The Quitter’s Club

On a drizzly Saturday afternoon in early 2015, seven people gathered in Busboys and Poets for the inaugural meeting of Washington D.C’s newest group – The Quitters Club. Their cause? To chuck it all. A club of the same name exists in Tennessee’s Freed-Hardeman University, but why? Why would there be a club that exists for the sole purpose of quitting?

The group of strangers – a would-be writer, a failed actress, etc. – had been drawn together by a call. “Most of us have something special we’d like to do with our lives,” it said. “Often this Holy Grail does us more harm than good; costing valuable time, resources and relationships. At the Quitters’ Club, our club, we can help each other stomp out the brush fires set in our hearts, and get on with our lives.”

At the center of the event was, according to Ellen McCarthy of the Washington Post, “a stylish, young-looking man in a tilted fedora and a vintage leather jacket.” This man, 36-year-old Justin Cannon, has quit all sorts of things- filmmaking, music, graphic design, undergraduate school. He created this Meetup group (a group of people who meet face to face and do the planned activity) and the aforementioned seven met up to give up on their dreams. This all sounds like an awful idea, right?


The first two hours yielded similar results; each time an interested party of the Quitters’ Club would take the stand, the group would convince them to continue their current field of interest. The actress, they decide, should give it a hard push for a year before throwing away her ambitions of making it on stage. The woman considering quitting her friendships should refocus on what she loves about them.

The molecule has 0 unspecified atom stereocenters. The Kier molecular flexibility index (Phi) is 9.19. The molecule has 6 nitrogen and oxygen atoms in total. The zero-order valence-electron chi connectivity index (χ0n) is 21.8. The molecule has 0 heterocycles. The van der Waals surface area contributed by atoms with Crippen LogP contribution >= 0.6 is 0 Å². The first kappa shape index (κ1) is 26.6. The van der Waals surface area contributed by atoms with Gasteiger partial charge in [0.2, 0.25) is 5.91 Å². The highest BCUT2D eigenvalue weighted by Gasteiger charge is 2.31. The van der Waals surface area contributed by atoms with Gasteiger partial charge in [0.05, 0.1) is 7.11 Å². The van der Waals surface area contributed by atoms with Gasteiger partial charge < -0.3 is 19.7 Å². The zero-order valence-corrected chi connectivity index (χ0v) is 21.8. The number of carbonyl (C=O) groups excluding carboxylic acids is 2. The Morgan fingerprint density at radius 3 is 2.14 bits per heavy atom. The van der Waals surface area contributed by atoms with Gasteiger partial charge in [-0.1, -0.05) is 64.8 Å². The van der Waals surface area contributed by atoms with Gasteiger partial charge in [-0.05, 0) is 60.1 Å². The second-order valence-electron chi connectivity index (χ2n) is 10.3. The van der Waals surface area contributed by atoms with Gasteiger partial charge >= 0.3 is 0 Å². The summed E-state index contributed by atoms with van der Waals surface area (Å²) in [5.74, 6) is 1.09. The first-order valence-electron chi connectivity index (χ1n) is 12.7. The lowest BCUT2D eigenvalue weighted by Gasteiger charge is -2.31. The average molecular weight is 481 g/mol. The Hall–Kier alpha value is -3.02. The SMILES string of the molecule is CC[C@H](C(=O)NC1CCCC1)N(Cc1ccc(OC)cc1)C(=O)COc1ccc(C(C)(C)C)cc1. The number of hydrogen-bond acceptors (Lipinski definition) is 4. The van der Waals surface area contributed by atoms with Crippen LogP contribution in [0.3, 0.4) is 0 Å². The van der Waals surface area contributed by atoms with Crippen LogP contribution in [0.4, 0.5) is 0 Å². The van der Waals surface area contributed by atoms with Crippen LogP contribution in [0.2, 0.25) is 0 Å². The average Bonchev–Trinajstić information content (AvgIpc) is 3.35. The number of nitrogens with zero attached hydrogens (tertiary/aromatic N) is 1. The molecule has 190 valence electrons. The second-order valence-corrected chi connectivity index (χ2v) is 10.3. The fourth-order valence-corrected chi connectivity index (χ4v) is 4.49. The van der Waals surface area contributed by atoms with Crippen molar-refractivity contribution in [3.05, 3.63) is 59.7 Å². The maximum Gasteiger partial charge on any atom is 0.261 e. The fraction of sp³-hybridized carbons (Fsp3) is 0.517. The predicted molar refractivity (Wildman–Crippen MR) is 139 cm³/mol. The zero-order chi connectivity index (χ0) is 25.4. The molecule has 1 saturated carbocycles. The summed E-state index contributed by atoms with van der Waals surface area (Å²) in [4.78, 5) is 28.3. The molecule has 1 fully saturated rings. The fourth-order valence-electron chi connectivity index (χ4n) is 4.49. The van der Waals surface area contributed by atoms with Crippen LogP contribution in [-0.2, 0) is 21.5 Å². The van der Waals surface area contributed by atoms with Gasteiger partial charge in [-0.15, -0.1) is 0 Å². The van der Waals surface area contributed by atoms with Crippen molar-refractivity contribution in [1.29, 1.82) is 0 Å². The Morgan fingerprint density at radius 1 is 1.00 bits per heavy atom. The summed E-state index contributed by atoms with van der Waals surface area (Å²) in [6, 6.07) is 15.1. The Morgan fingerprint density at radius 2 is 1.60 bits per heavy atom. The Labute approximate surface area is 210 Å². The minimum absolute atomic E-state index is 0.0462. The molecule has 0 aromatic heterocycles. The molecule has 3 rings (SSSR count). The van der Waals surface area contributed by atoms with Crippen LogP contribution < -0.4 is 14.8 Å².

McCarthy continues: “The one person who the group thinks should actually quit is the technology professional who’s spent the past decade moving from city to city for high-paying, short-term gigs. But the only reason he should quit is to pursue his real dream of living a stable, small-town life.” It’s unusual, surely, seven members of the Quitters’ Club encouraging each other not to quit.

“I knew that was gonna happen,” Cannon says. He’d said before the meeting: “If I can help one human being, just a little bit, to get out of their own way, that’s fine.” Before they leave, the seven attendees promise to keep their newfound resolutions – go to 10 auditions, look for a new job, finish the draft of a section – and report back the next month. It turns out they just needed a push… a push to quit. Or, it turns out, to keep trying.

Personally, I was intrigued by the idea for the name – it sounded like the title of a book, or a film. As I researched further, it turned out it was neither, but instead a group of people gathered together to give up on lifelong dreams that had been holding them back. The idea is so abstract – in fact, Cannon admitted that it started as a joke – and yet it has brought new motivation to the majority of its then-77 members. So, what do you think? Could the act of quitting actually be a good one? In the words of Cannon, “You know, that’s a really great idea.”